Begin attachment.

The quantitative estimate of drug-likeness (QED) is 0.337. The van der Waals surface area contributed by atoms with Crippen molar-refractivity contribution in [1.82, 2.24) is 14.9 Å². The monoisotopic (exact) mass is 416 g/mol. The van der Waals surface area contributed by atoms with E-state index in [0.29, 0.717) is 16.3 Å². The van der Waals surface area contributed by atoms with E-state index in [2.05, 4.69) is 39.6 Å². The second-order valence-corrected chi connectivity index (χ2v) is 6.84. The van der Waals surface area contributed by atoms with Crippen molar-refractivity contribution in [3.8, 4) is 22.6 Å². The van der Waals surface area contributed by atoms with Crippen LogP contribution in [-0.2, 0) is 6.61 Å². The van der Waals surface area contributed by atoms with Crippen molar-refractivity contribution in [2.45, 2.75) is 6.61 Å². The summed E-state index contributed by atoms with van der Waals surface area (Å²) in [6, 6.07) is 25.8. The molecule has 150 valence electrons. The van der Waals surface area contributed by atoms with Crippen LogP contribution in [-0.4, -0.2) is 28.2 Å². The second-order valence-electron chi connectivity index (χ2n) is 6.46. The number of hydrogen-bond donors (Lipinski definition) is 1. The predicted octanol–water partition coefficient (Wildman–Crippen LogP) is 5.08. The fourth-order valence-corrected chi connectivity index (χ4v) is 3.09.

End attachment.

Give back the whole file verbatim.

The quantitative estimate of drug-likeness (QED) is 0.337. The van der Waals surface area contributed by atoms with Crippen molar-refractivity contribution in [1.82, 2.24) is 14.9 Å². The monoisotopic (exact) mass is 416 g/mol. The van der Waals surface area contributed by atoms with E-state index in [0.29, 0.717) is 16.3 Å². The van der Waals surface area contributed by atoms with E-state index in [2.05, 4.69) is 39.6 Å². The second-order valence-corrected chi connectivity index (χ2v) is 6.84. The van der Waals surface area contributed by atoms with Crippen molar-refractivity contribution in [3.8, 4) is 22.6 Å². The van der Waals surface area contributed by atoms with Crippen LogP contribution in [-0.2, 0) is 6.61 Å². The van der Waals surface area contributed by atoms with Crippen molar-refractivity contribution in [2.45, 2.75) is 6.61 Å². The summed E-state index contributed by atoms with van der Waals surface area (Å²) in [6, 6.07) is 25.8. The molecule has 150 valence electrons. The van der Waals surface area contributed by atoms with Crippen LogP contribution in [-0.4, -0.2) is 28.2 Å². The second-order valence-electron chi connectivity index (χ2n) is 6.46. The number of hydrogen-bond donors (Lipinski definition) is 1. The predicted octanol–water partition coefficient (Wildman–Crippen LogP) is 5.08. The fourth-order valence-corrected chi connectivity index (χ4v) is 3.09.